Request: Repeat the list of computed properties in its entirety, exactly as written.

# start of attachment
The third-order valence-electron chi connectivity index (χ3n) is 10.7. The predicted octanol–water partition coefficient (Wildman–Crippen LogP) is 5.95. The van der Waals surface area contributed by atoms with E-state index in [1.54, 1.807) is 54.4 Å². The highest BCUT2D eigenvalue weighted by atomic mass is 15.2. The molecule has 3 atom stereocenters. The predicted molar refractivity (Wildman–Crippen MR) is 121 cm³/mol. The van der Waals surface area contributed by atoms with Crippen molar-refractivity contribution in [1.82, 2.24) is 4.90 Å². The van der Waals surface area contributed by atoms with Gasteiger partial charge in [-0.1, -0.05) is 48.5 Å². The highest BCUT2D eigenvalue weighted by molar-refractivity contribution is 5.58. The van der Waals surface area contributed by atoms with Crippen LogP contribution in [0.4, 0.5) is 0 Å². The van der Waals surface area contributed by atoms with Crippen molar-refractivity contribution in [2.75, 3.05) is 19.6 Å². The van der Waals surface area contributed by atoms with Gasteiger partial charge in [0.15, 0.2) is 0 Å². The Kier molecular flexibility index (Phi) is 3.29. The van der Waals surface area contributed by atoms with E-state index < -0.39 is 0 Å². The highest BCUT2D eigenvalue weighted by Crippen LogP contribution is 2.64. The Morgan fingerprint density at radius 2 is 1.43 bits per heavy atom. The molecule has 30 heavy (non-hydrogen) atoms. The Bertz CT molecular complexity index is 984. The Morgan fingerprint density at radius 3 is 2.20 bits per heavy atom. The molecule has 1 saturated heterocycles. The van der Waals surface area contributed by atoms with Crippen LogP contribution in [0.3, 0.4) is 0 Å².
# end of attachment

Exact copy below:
The third-order valence-electron chi connectivity index (χ3n) is 10.7. The predicted octanol–water partition coefficient (Wildman–Crippen LogP) is 5.95. The van der Waals surface area contributed by atoms with E-state index in [1.54, 1.807) is 54.4 Å². The highest BCUT2D eigenvalue weighted by atomic mass is 15.2. The molecule has 3 atom stereocenters. The predicted molar refractivity (Wildman–Crippen MR) is 121 cm³/mol. The van der Waals surface area contributed by atoms with Crippen molar-refractivity contribution in [1.82, 2.24) is 4.90 Å². The van der Waals surface area contributed by atoms with Gasteiger partial charge in [-0.1, -0.05) is 48.5 Å². The highest BCUT2D eigenvalue weighted by molar-refractivity contribution is 5.58. The van der Waals surface area contributed by atoms with Crippen LogP contribution in [0.4, 0.5) is 0 Å². The van der Waals surface area contributed by atoms with Crippen molar-refractivity contribution in [2.75, 3.05) is 19.6 Å². The van der Waals surface area contributed by atoms with Gasteiger partial charge in [0.15, 0.2) is 0 Å². The Kier molecular flexibility index (Phi) is 3.29. The van der Waals surface area contributed by atoms with E-state index < -0.39 is 0 Å². The highest BCUT2D eigenvalue weighted by Crippen LogP contribution is 2.64. The Morgan fingerprint density at radius 2 is 1.43 bits per heavy atom. The molecule has 30 heavy (non-hydrogen) atoms. The Bertz CT molecular complexity index is 984. The Morgan fingerprint density at radius 3 is 2.20 bits per heavy atom. The molecule has 1 saturated heterocycles. The van der Waals surface area contributed by atoms with Crippen LogP contribution in [0.3, 0.4) is 0 Å².